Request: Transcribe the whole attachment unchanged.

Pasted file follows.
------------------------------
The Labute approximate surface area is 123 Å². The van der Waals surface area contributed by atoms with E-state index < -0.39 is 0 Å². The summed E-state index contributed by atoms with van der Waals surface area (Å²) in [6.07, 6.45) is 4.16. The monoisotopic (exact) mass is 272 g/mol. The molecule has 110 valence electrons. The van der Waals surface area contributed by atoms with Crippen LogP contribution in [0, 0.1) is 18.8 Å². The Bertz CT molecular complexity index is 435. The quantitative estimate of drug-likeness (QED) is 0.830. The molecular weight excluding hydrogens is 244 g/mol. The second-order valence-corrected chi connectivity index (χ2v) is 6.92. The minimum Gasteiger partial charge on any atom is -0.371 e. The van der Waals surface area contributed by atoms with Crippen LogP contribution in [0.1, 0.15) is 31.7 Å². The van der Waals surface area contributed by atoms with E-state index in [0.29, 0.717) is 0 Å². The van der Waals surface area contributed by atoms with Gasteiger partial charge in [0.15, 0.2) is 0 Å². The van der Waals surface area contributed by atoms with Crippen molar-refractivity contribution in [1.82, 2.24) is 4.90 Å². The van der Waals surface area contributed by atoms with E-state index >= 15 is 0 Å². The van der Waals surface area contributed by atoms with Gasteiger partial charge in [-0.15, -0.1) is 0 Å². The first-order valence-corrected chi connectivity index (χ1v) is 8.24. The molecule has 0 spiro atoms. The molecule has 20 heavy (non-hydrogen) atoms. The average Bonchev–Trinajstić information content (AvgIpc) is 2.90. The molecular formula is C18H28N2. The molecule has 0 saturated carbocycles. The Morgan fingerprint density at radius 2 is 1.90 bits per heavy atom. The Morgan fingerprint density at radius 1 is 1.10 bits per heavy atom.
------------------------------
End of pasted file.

The Labute approximate surface area is 123 Å². The van der Waals surface area contributed by atoms with E-state index < -0.39 is 0 Å². The summed E-state index contributed by atoms with van der Waals surface area (Å²) in [6.07, 6.45) is 4.16. The monoisotopic (exact) mass is 272 g/mol. The molecule has 110 valence electrons. The van der Waals surface area contributed by atoms with Crippen LogP contribution in [0, 0.1) is 18.8 Å². The Bertz CT molecular complexity index is 435. The quantitative estimate of drug-likeness (QED) is 0.830. The molecular weight excluding hydrogens is 244 g/mol. The second-order valence-corrected chi connectivity index (χ2v) is 6.92. The minimum Gasteiger partial charge on any atom is -0.371 e. The van der Waals surface area contributed by atoms with Crippen LogP contribution in [0.1, 0.15) is 31.7 Å². The van der Waals surface area contributed by atoms with E-state index in [0.29, 0.717) is 0 Å². The van der Waals surface area contributed by atoms with Gasteiger partial charge in [0.15, 0.2) is 0 Å². The van der Waals surface area contributed by atoms with Crippen molar-refractivity contribution in [1.82, 2.24) is 4.90 Å². The van der Waals surface area contributed by atoms with E-state index >= 15 is 0 Å². The van der Waals surface area contributed by atoms with Gasteiger partial charge in [-0.15, -0.1) is 0 Å². The first-order valence-corrected chi connectivity index (χ1v) is 8.24. The molecule has 0 spiro atoms. The molecule has 20 heavy (non-hydrogen) atoms. The average Bonchev–Trinajstić information content (AvgIpc) is 2.90. The molecular formula is C18H28N2. The molecule has 0 saturated carbocycles. The Morgan fingerprint density at radius 2 is 1.90 bits per heavy atom. The Morgan fingerprint density at radius 1 is 1.10 bits per heavy atom.